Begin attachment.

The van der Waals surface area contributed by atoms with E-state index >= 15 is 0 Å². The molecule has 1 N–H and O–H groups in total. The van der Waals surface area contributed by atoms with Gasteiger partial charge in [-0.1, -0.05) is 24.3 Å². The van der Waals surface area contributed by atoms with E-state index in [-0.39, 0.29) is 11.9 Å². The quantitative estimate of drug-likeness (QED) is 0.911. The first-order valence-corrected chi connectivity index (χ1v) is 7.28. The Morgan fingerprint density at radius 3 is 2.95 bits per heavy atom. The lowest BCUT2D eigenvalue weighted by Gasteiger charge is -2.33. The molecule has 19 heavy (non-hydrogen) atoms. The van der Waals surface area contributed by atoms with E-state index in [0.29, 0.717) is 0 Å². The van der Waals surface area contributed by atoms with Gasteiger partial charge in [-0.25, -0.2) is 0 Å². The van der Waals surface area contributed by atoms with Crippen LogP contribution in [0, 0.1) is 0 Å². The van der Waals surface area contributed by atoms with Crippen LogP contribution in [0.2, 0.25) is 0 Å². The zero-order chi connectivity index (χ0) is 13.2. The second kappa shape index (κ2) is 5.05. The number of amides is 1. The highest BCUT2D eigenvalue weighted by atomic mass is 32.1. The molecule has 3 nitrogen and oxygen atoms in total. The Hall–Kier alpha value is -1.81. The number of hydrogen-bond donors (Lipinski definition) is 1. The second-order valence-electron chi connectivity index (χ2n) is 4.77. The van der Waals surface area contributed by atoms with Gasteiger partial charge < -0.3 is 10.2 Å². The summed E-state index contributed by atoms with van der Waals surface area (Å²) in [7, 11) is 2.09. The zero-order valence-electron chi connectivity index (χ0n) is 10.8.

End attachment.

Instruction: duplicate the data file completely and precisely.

The van der Waals surface area contributed by atoms with E-state index >= 15 is 0 Å². The molecule has 1 N–H and O–H groups in total. The van der Waals surface area contributed by atoms with Gasteiger partial charge in [-0.1, -0.05) is 24.3 Å². The van der Waals surface area contributed by atoms with E-state index in [-0.39, 0.29) is 11.9 Å². The quantitative estimate of drug-likeness (QED) is 0.911. The first-order valence-corrected chi connectivity index (χ1v) is 7.28. The Morgan fingerprint density at radius 3 is 2.95 bits per heavy atom. The lowest BCUT2D eigenvalue weighted by Gasteiger charge is -2.33. The molecule has 19 heavy (non-hydrogen) atoms. The van der Waals surface area contributed by atoms with E-state index in [0.29, 0.717) is 0 Å². The van der Waals surface area contributed by atoms with Gasteiger partial charge in [-0.25, -0.2) is 0 Å². The van der Waals surface area contributed by atoms with Crippen LogP contribution in [0, 0.1) is 0 Å². The van der Waals surface area contributed by atoms with Crippen LogP contribution in [0.2, 0.25) is 0 Å². The zero-order chi connectivity index (χ0) is 13.2. The second kappa shape index (κ2) is 5.05. The number of amides is 1. The highest BCUT2D eigenvalue weighted by atomic mass is 32.1. The molecule has 3 nitrogen and oxygen atoms in total. The Hall–Kier alpha value is -1.81. The number of hydrogen-bond donors (Lipinski definition) is 1. The second-order valence-electron chi connectivity index (χ2n) is 4.77. The van der Waals surface area contributed by atoms with Gasteiger partial charge < -0.3 is 10.2 Å². The summed E-state index contributed by atoms with van der Waals surface area (Å²) in [7, 11) is 2.09. The zero-order valence-electron chi connectivity index (χ0n) is 10.8.